I believe a great story has the power to change the world. When it comes to our clients, a great story can save a life. Lately I have been immersing myself in the study of all things Joseph Campbell, author of the classic story work, “The Hero With a Thousand Faces.” Campbell’s “Monomyth” story structure (i.e. “The Hero’s Journey”) is my guiding light for the story development work I do in the legal arena – and it should be yours too. On that note, I recently discovered this incredible fifteen-minute video (below) that breaks down story structure in a way very similar to, but somewhat simpler than, the one Campbell pioneered. Read on while I set the stage a little more, and then check out the video link below. At the heart of the Monomyth is the idea that every story is essentially the same. It follows a character who sets out on a journey, departs an “ordinary world”, encounters life or death trials and tribulations, and eventually returns home having grown and changed from the journey. Campbell also reveals at least a dozen other components to the Journey – story points that occur along the way. Campbell discovered that this specific structure appears repeatedly in stories throughout the ages and across all cultures. It taps into deeper universal truths about life and the human psyche that resonate in a much more powerful way with the audience. This is because we have all lived this journey in some way, shape or form. “Every Story is the Same”, is not only a wonderful primer on Campbell and the Monomyth, but it takes it to the next level and simplifies the journey into an even more basic structure, which will help all of you build your own stories. Once we master the Monomyth, we lawyers learn how to take our decision-makers on an emotional journey, one based on empathy. Instead of viewing our client as “the other”, we become them. We walk their path. We see the world through their eyes. In so doing, we reach true connection and true understanding. Screenwriter Dan Harmon sums it up best when he says:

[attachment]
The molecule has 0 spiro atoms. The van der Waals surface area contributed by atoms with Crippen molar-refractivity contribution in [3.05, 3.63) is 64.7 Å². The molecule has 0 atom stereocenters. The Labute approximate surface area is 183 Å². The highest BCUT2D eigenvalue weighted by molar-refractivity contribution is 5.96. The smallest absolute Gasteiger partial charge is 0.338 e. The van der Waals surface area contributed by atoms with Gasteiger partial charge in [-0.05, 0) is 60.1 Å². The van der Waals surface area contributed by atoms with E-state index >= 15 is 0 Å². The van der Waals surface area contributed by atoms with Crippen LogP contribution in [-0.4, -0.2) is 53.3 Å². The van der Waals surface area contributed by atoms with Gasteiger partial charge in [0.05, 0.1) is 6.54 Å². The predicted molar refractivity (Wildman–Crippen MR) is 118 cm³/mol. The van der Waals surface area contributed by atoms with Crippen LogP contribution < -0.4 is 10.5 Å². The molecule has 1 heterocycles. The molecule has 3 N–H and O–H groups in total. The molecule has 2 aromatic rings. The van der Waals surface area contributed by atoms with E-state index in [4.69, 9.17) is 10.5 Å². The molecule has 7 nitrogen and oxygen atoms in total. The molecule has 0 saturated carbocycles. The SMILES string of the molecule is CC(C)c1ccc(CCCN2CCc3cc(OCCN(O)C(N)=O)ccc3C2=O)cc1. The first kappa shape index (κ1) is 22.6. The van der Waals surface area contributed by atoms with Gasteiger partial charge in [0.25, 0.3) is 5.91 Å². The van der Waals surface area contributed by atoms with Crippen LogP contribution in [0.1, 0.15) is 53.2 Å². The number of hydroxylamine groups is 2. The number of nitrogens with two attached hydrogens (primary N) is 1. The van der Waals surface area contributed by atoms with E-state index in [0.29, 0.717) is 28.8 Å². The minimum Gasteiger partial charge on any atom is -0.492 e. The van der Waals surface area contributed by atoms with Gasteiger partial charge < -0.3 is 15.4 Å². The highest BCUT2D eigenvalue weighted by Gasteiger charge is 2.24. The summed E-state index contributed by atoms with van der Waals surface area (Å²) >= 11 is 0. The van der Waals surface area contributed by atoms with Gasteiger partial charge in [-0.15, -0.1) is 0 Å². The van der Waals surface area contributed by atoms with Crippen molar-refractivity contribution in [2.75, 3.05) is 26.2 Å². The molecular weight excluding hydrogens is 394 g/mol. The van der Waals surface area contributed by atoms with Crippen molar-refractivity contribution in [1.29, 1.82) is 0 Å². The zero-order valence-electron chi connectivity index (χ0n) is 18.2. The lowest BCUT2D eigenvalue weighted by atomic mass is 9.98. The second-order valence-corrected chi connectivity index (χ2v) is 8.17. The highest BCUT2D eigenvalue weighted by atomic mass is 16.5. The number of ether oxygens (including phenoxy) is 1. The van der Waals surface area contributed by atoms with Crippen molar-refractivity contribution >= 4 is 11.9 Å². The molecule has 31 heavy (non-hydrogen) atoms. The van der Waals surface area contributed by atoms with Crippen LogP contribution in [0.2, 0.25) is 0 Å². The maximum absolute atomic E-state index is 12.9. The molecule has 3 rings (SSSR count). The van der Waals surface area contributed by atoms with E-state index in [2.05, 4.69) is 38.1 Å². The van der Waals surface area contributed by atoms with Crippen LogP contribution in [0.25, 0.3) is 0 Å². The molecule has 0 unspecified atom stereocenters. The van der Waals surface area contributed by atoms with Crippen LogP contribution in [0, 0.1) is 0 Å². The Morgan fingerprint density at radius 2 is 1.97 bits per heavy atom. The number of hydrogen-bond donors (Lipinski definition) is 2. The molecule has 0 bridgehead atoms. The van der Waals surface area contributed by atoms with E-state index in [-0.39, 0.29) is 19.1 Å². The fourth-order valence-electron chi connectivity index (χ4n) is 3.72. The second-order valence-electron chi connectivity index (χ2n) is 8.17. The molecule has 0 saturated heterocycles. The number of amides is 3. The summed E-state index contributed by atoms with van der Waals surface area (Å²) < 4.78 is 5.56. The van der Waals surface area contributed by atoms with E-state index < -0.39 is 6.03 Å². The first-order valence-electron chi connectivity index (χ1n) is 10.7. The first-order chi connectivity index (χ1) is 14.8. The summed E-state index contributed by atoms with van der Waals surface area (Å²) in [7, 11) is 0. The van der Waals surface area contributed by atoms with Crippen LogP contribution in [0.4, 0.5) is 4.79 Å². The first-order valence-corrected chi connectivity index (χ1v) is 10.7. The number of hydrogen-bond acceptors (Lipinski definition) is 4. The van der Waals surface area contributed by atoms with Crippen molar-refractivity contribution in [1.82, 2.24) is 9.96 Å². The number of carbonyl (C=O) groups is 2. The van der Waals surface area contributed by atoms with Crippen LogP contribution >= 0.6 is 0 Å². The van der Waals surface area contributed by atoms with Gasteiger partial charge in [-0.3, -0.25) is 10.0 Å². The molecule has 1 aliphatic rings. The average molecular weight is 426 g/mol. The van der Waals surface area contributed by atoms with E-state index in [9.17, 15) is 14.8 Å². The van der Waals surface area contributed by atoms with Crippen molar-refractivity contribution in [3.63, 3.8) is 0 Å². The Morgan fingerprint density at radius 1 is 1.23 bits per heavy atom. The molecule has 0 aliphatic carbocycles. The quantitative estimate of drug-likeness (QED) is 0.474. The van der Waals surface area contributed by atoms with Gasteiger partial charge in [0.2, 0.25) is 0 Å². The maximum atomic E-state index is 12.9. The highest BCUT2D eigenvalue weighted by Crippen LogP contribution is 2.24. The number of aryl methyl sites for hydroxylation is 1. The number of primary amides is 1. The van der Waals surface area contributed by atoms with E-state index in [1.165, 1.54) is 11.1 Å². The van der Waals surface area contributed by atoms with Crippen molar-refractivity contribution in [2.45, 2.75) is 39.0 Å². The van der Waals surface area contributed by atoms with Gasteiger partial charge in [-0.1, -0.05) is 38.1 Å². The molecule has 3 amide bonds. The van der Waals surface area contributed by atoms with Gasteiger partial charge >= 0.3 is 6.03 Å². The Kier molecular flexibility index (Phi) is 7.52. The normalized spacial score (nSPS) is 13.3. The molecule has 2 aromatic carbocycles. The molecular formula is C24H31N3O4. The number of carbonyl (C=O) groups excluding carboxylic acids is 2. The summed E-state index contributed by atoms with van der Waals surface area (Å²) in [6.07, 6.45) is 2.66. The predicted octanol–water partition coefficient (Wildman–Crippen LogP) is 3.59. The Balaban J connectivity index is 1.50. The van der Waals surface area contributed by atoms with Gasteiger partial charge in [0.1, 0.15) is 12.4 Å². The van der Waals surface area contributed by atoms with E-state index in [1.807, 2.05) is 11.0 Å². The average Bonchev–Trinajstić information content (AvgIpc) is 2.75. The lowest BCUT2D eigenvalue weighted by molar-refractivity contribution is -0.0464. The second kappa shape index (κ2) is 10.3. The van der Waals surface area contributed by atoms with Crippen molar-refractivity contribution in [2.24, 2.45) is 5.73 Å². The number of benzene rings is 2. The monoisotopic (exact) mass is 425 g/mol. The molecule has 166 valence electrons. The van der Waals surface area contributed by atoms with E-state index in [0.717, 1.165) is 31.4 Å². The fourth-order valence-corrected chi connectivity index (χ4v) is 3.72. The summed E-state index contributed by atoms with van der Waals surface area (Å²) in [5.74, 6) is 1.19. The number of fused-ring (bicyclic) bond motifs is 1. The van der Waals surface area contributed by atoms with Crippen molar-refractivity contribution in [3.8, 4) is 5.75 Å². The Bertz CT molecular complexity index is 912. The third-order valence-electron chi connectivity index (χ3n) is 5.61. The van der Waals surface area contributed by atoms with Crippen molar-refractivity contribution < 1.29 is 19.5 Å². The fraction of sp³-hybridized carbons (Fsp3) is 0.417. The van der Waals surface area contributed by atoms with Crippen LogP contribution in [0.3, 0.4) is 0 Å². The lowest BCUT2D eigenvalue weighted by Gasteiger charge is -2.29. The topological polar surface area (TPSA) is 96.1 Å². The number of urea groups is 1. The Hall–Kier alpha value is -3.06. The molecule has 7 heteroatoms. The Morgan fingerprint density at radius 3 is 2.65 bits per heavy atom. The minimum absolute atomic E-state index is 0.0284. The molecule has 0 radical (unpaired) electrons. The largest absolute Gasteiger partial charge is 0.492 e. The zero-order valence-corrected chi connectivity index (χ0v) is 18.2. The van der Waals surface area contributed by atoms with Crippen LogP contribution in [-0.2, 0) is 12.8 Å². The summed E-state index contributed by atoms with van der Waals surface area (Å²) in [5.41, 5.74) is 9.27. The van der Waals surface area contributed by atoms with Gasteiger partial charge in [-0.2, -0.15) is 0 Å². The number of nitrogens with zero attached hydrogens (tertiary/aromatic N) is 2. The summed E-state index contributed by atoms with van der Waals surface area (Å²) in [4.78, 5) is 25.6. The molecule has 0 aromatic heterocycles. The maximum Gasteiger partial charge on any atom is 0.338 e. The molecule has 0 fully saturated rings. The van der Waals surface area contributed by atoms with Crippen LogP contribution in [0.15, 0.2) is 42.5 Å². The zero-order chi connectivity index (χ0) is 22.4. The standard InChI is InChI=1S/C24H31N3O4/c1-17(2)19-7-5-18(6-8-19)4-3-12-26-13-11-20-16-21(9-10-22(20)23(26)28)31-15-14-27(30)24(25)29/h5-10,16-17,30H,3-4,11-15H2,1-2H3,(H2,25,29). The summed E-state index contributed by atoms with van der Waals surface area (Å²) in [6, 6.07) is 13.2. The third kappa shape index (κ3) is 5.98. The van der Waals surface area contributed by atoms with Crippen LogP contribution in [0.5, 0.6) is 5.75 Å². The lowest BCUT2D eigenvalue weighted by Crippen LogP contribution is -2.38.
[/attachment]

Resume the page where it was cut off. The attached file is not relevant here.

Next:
All life, including the human mind, and the communities we create, marches to the same specific beat. If the story marches to this beat, it will resonate. It will send an audience’s ego on a brief trip to the unconscious and back. The audience has an instinctive taste for that and they’re going to say, ‘yum.’
So, bon appétit, and thank you to Will Schoder for this impeccably crafted story lesson, and to Dan Harmon for creating and sharing this simplified take on the Hero’s Journey! For more free resources, videos, and goodies about the Hero’s Journey, visit www.dmajorfilms.com/hero.